|A cluster of physiological, behavioural, and cognitive phenomena in which the use of opioid takes on a much higher priority for a given individual than other behaviours that once had greater value. A central descriptive characteristic of the dependence syndrome is the desire (often strong, sometimes overpowering) to take opioid (which may or may not have been medically prescribed). There may be evidence that return to substance use after a period of abstinence leads to a more rapid reappearance of other features of the syndrome than occurs with nondependent individuals.|
A definite diagnosis of dependence should usually be made only if three or more of the following have been experienced or exhibited at some time during the previous year:
(a) a strong desire or sense of compulsion to take opioid;
(b) difficulties in controlling opioid-taking behaviour in terms of its onset, termination, or levels of use;
(c) a physiological withdrawal state when opioid use has ceased or been reduced, as evidenced by: the characteristic withdrawal syndrome for opioid; or use of the same (or a closely related) substance with the intention of relieving or avoiding withdrawal symptoms;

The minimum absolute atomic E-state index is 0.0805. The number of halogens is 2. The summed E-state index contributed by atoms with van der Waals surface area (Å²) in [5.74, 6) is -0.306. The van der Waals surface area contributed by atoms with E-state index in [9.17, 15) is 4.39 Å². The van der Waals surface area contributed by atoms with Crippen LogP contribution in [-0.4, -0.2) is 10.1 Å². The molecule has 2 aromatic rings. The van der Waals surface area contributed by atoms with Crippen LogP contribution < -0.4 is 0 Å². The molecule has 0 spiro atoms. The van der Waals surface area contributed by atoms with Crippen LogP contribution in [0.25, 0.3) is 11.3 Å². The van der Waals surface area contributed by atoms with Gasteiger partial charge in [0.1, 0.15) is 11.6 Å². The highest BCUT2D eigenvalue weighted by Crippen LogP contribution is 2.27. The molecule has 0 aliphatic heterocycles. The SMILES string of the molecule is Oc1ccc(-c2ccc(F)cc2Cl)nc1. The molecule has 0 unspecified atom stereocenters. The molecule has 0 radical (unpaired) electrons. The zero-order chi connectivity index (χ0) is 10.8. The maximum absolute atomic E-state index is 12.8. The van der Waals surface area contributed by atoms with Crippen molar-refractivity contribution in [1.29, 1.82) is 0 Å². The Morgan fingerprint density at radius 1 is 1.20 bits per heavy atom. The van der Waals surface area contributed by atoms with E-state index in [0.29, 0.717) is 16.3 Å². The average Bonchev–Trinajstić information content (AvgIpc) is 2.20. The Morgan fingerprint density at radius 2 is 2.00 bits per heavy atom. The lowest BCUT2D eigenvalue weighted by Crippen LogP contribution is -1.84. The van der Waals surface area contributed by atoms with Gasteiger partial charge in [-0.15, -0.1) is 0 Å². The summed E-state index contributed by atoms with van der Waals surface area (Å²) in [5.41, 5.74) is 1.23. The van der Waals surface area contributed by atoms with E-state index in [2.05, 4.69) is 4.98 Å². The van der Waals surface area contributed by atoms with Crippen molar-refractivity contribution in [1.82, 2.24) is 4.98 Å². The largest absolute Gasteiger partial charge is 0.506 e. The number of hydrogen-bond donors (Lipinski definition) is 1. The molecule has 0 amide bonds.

(d) evidence of tolerance, such that increased doses of opioid are required in order to achieve effects originally produced by lower doses (clear examples of this are found in opiate-dependent individuals who may take daily doses sufficient to incapacitate or kill nontolerant users);
(e) progressive neglect of alternative pleasures or interests because of opioid use, increased amount of time necessary to obtain or take the substance or to recover from its effects;
(f) persisting with opioid use despite clear evidence of overtly harmful consequences, such as depressive mood states consequent to periods of heavy substance use, or drug-related impairment of cognitive functioning; efforts should be made to determine that the user was actually, or could be expected to be, aware of the nature and extent of the harm.
Narrowing of the personal repertoire of patterns of opioid use has also been described as a characteristic feature.
It is an essential characteristic of the dependence syndrome that either opioid taking or a desire to take opioid should be present; the subjective awareness of compulsion to use drugs is most commonly seen during attempts to stop or control substance use. This diagnostic requirement would exclude, for instance, surgical patients given opioid drugs for the relief of pain, who may show signs of an opioid withdrawal state when drugs are not given but who have no desire to continue taking drugs.